However, traffic for trade and emergency purposes continue, and on July 24 the bridge was reopened to let Saudi citizens in Bahrain return home.
In addition, from Sunday Bahraini trucks were allowed to resume their trips to Saudi Arabia.
But there has been no official announcement, either from the Saudi or Bahraini authorities, about a timeframe for reopening the causeway.
Mr Al Rumaihi said the causeway remaining closed posed the biggest challenge to Bahrain’s economy since “we rely so much on Saudi in terms of customers and purchasing power”.
The GDN earlier quoted Finance and National Economy Minister Shaikh Salman bin Khalifa Al Khalifa as saying that travel through the causeway had plummeted by 99 per cent and by 98pc at Bahrain International Airport since the Covid-19 outbreak, while flights had reduced by 79pc.
It was also revealed that visitors to shopping malls had dropped by 91pc, while hotel occupancy dropped by 72pc, and fuel sales reduced by 32pc.
Meanwhile, the chief of Bahrain’s sovereign wealth fund said while demand would recover slowly over the next 18 months, there was looming uncertainty about how consumers would purchase goods and services.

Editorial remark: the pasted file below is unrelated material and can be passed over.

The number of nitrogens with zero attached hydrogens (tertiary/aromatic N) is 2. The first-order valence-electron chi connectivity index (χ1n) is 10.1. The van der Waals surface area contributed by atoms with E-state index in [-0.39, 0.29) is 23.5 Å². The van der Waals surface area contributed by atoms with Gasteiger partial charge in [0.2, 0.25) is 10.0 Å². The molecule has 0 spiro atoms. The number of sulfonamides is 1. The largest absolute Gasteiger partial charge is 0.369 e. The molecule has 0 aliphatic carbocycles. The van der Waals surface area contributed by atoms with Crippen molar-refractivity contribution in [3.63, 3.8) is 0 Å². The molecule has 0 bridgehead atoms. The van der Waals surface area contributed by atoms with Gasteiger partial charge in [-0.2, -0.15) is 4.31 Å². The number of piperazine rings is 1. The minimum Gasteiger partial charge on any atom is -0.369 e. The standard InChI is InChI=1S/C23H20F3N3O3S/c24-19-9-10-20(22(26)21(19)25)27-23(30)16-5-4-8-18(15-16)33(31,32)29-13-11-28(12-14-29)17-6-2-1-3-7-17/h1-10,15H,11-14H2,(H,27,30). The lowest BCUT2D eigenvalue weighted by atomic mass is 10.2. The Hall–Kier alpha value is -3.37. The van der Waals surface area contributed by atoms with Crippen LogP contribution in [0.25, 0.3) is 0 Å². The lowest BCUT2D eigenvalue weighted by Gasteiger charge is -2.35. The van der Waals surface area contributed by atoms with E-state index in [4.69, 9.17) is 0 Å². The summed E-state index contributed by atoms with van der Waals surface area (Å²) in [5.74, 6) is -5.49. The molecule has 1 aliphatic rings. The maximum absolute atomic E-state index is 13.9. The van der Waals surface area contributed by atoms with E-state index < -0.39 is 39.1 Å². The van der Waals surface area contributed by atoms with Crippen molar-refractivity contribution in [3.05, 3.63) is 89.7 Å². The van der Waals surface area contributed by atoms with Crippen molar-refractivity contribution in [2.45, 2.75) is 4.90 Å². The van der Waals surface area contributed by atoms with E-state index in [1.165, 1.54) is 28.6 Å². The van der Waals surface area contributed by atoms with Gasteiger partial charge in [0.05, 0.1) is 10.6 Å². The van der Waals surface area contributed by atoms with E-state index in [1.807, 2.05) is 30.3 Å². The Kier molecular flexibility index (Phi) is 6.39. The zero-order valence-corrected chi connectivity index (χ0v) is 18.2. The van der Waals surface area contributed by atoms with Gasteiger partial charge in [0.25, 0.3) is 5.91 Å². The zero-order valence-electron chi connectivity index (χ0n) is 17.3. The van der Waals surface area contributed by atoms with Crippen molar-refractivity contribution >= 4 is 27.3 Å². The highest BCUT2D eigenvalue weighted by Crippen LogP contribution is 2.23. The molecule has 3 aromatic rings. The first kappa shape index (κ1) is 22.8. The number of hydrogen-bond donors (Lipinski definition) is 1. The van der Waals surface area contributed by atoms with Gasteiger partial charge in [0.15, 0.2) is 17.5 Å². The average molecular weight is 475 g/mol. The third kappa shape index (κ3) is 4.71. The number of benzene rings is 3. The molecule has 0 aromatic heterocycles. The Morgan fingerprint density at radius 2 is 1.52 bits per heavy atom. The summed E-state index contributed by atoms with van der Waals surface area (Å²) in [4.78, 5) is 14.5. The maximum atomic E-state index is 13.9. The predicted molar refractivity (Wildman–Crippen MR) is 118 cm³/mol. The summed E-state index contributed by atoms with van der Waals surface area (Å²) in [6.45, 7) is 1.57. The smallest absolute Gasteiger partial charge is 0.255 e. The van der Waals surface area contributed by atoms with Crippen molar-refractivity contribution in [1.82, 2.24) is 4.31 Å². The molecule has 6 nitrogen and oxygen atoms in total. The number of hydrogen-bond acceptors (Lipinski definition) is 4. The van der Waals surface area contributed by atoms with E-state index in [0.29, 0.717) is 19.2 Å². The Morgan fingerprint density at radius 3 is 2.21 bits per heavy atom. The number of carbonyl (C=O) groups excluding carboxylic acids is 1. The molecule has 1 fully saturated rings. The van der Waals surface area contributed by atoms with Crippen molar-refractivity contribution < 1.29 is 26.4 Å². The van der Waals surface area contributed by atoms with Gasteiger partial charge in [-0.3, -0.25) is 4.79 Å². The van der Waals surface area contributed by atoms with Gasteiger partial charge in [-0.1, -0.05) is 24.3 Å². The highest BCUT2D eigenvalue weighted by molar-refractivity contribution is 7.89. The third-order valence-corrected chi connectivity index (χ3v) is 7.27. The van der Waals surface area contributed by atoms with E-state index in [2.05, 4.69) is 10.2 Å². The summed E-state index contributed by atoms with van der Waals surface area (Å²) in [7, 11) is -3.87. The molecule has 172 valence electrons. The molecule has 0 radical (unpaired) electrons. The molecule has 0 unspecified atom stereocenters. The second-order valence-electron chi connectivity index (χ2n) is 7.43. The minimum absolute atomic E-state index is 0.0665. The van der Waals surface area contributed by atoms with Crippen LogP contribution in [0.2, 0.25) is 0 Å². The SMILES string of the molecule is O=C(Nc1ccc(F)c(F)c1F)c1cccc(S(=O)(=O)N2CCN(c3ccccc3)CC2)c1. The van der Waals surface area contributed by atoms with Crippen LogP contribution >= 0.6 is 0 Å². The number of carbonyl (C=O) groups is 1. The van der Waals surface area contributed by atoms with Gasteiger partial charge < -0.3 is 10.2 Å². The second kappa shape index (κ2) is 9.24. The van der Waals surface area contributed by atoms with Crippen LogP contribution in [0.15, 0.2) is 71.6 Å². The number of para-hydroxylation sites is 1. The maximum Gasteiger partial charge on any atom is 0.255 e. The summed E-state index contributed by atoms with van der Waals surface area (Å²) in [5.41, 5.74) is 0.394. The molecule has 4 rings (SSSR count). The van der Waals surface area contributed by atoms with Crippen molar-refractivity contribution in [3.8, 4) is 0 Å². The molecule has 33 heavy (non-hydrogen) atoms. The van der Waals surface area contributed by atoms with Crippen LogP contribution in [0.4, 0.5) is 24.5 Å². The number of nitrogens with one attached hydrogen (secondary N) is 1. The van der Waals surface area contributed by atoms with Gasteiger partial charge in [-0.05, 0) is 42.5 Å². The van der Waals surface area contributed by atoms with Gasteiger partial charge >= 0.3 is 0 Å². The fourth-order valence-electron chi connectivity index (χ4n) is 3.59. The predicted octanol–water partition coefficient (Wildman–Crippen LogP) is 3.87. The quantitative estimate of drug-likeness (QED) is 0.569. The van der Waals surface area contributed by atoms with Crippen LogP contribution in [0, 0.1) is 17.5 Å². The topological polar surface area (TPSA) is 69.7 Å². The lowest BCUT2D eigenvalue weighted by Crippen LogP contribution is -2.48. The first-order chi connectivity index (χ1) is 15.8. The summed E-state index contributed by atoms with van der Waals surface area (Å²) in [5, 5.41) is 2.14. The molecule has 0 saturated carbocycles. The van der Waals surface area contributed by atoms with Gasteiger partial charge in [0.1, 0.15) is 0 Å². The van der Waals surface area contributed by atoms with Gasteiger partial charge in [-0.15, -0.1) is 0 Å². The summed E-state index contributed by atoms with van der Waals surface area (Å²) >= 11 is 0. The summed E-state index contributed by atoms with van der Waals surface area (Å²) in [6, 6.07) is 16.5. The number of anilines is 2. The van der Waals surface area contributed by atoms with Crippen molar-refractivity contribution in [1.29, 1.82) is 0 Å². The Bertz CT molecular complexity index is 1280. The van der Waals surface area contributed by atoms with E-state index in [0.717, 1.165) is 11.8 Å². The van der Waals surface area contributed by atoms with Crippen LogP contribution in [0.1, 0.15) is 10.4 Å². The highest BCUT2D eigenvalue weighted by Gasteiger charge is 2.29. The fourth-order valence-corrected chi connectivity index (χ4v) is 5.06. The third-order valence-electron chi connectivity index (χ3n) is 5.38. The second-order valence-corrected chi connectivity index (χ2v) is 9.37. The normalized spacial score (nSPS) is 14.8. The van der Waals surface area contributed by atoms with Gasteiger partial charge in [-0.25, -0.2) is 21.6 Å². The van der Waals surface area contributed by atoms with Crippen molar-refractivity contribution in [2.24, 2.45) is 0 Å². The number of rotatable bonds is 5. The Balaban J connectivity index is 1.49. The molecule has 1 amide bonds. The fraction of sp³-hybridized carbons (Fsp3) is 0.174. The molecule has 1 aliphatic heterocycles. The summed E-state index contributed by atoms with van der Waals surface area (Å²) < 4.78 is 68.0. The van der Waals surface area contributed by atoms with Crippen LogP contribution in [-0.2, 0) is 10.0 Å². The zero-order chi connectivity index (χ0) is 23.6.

“Bahrain is no different from the rest of the world and any business has to look at preserving itself and its liquidity and ensure it can weather a slow growth in demand over the next couple of months,” said Mr Al Rumaihi.
Hailing the speed with which the government moved to assist businesses and the direct support in the form of a stimulus package, he said what was done over the past few months was “unprecedented”.
“Waiving utility bills, Tamkeen aid and direct grants to SMEs (small and medium enterprises) that bore the brunt, paying the salaries of Bahrainis, deferment of loans have all given a lifeline to companies and individuals.
“I saw the impact on our own portfolio, the largest employers got millions in payments over the last few months.”
However, Mr Al Rumaihi warned that the global economic situation remained challenging.
“I think we have not seen the worst of it yet, there is more turbulence to come.”
A report by Mitsubishi UFJ Financial Group, a Japanese bank holding and financial services company, last week said this year will record the deepest recession Bahrain has experienced in more than 30 years, and would have been even more severe was it not for the less stringent restrictions than elsewhere in the region (the Oxford Stringency Index peaked at 78, whilst in Kuwait it hit the ceiling of 100).
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